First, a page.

Scott: Yes. What’s interesting is those kinds of trust seals are still on all those websites today. They still serve a very important function. I started thinking more broadly in the same way that, say, a Norton security seal or even a Visa logo. “Oh, they accept Visa.” [chuckles] Little things mean a lot to people when they’re trying to decide to make a transaction. Those are what I call website trust signals, but there are other website trust signals that are a little less cut and dry. Like does your copy resonate? Is your navigation simple? If your navigation is confusing, I’m probably subconsciously thinking that when I get on the phone with your customer service, they’re not going to understand what I’m talking about because you didn’t know [crosstalk] how to show me where to go. All of these unconscious signals that your website sends, are not different really from that seal. Then and you go beyond your website, you start thinking about customer reviews, and media coverage, and influencers saying things about junk social media, social proof, all of those things I call them inbound trust signals. Those are little breadcrumbs of trust that bring you to the website. Then behind the scenes is a third trust signal that I call SEO trust signals. Obviously, Google pays attention to all those other things but Google has its own set of things that you can’t really see like your domain age or–
Josh: Load speed.
Scott: Yes, page speed. They’re also looking at things like traffic to your site since they obviously now with Google Analytics they can make all kinds of assessments and they determine basically you build this great website that looks beautiful, but it’s going to be like your having your business dinner in a fancy restaurant but you’re in a booth by the bathroom if you are 10 pages into results. It’s more than traffic coming to your site. It’s wow if Google doesn’t think much of you, maybe you’re not that important. All of that constellation of things I started thinking they’re really all kind of like a piece.
As a digital marketer or as a PR person, maybe what I should start thinking about is my goal is to figure out the right breadcrumbs of trust to bring people to my destination, my website, and they’re going to be different for every brand.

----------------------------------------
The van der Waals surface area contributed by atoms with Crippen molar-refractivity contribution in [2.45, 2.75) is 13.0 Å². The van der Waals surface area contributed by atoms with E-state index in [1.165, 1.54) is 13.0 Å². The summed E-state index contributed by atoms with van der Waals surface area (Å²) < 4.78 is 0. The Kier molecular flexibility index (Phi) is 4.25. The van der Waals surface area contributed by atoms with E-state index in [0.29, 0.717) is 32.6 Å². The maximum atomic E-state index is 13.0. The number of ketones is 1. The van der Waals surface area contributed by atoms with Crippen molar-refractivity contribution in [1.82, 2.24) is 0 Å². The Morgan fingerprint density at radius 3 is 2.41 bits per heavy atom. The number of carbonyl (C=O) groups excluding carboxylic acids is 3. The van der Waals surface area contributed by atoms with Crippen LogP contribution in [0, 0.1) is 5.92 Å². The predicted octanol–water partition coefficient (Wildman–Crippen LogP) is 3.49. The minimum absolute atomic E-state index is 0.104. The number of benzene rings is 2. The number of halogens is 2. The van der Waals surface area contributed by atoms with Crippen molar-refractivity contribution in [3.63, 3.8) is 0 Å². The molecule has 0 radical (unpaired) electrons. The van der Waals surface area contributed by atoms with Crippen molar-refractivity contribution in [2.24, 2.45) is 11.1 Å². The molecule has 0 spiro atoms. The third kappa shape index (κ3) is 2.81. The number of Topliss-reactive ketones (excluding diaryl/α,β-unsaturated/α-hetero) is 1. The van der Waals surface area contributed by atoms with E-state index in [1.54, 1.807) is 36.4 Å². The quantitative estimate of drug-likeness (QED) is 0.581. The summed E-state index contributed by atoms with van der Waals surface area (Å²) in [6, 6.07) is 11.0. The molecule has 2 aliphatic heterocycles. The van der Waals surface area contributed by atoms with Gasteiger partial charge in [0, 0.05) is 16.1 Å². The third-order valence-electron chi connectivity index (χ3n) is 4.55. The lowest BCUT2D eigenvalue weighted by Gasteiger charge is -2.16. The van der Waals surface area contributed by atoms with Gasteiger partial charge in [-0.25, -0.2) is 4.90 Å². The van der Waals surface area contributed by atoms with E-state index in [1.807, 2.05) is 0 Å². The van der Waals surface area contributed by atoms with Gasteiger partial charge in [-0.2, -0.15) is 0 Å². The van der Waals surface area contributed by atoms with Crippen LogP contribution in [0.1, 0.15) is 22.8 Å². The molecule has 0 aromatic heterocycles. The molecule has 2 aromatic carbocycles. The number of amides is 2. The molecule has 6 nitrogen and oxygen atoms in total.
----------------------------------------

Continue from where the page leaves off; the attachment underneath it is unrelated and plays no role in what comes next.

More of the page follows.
Josh: Which brings me to my next question and I think you hit on this with your story about The New York Times versus The Washington Post. It’s like how is it that then that CEO, and their clients, and their board of directors or whatever did not have faith in that certain source? That certain source of news. How is it that you would say a brand could go about uncovering who their audience considers a legit source of information?
Scott: There’s just no substitute for doing research. We work with a lot of mid-market companies and they’ve got decent marketing budgets a lot of times, but they just don’t want to spend it on research, and it’s like ready-fire aim instead of ready aim fire. I’ll just give you an example. This is something that would’ve been a horrible decision by a brand if the research hadn’t been done up upfront. In a few years ago like 2018 is when Nike did this huge advertising campaign built around Colin Kaepernick. Colin Kaepernick, a highly controversial figure and when it came out there’s a boycott Nike hashtag on social. There were people–
Josh: People were burning their shoes I remember that.
Scott: Do you think Nike was worried about it? No, because they had done their research they knew their customer and they knew that choosing sides on this issue knowing who their customer was that it would only build a stronger relationship between their customers and their brand and it worked. They came back to their shareholders and were able to come back and say– Attribute lots of revenues and share price growth to that specific campaign. It’s much better to do your research than to just go with the CEO’s gut. What we find is too many companies still just want to go with the CEO’s gut.
We had a client during COVID that had this really cool application I don’t want to be too specific about it, that– Let’s just say it was very TV friendly, so we felt like we could get TV coverage for it and he said no I I’ll be on the local stations but don’t pitch me to CNN or blah blah blah. That’s all fake news, I just want to be on Fox, Fox Business [unintelligible 00:13:49] Wait a minute, you think that but from what I can tell there’s nothing about your product that would skew it towards Fox’s audience versus CNN’s. Wouldn’t you want to be on both?